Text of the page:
Meanwhile, the mass of earth containing the amber alluvium drifted farther into the Carribbean Sea, having already moved from its original position between North and South America. The advance of this island mass was gradual, and those that once lived in that extinct silva were indifferent to the earthquakes that periodically shook the terrain.

A miner gazes into the inky depths of a Dominican amber mine, where the lighted candles of two fellow miners are the only things visible. Enlarge Photo credit: Courtesy George Poinar, Jr.

Brought to light

Eons passed and the sediment covering the amber now hardened into rock. Ultimately the strata containing the entombed creatures were subjected to still another natural force, that of mountain formation. Ponderously, those rocks that had been forged in the sea were elevated above the water. In some areas, the layers shifted and fractured, sometimes crazing the piece within. The bee was fortunate to be in a section of rock that was uplifted in its entirety. Towering skyward, the strata were folded into mountains. The upper boundaries, whose history could be told by the marine microorganisms in their matrices, were worn by the wind, washed by the rain, and eventually transformed into soil. Ultimately another forest became established, sending its roots down into the new loam that covered the bejeweled rocks, one quite dissimilar from the original forests.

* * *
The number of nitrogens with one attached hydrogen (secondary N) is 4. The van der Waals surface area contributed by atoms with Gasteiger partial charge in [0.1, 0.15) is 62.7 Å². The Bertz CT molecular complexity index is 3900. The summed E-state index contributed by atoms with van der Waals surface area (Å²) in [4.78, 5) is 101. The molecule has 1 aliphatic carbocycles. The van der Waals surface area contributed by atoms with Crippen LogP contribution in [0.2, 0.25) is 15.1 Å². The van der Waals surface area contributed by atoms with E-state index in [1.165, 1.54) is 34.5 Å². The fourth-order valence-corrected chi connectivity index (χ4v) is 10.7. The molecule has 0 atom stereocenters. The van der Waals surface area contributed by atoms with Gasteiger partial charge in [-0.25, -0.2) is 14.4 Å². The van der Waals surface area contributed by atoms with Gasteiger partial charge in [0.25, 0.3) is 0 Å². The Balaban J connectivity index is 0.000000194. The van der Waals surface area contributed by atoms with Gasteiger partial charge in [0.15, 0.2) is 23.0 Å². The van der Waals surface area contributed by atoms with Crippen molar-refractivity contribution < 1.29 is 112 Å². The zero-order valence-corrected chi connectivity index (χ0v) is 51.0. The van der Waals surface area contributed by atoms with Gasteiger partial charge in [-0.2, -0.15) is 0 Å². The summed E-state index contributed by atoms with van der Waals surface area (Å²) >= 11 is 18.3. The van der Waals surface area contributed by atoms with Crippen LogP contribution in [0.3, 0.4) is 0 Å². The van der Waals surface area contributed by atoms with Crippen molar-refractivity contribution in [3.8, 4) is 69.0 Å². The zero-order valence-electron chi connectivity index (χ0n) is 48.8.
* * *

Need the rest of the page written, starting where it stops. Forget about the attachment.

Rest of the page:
One day, the silent graveyard, now lodged in a layer of marine rocks in the mountains of the northern Dominican Republic, was disturbed by some minor shock waves. These jolts continued for several days, eventually becoming more intense. The sediment containing the amber had been discovered and was being laboriously removed. Suddenly, the sarcophagus was jarred as a hammer cracked open the rock in which it was inhumed. Together with other pieces that had been dislodged from the rock, the bee and its tomb toppled to the floor of the mine. In the flickering candlelight, she was picked up and placed into a bag. Later, the day's take was sorted on a rickety wooden table where dark eyes scrutinized each piece intently, selecting those with fossils to be polished and sold and thereby continuing the process that brought this bee to my collection.

This feature originally appeared on the site for the NOVA program Jewel of the Earth.

George Poinar, Jr. George Poinar, Jr., is a research fellow at Oregon State University. Together with his wife Roberta, he has coauthored several books on amber, including The Amber Forest: A Reconstruction of a Vanished World (Princeton University Press, 1999), from which this article was excerpted with kind permission of the author and publisher.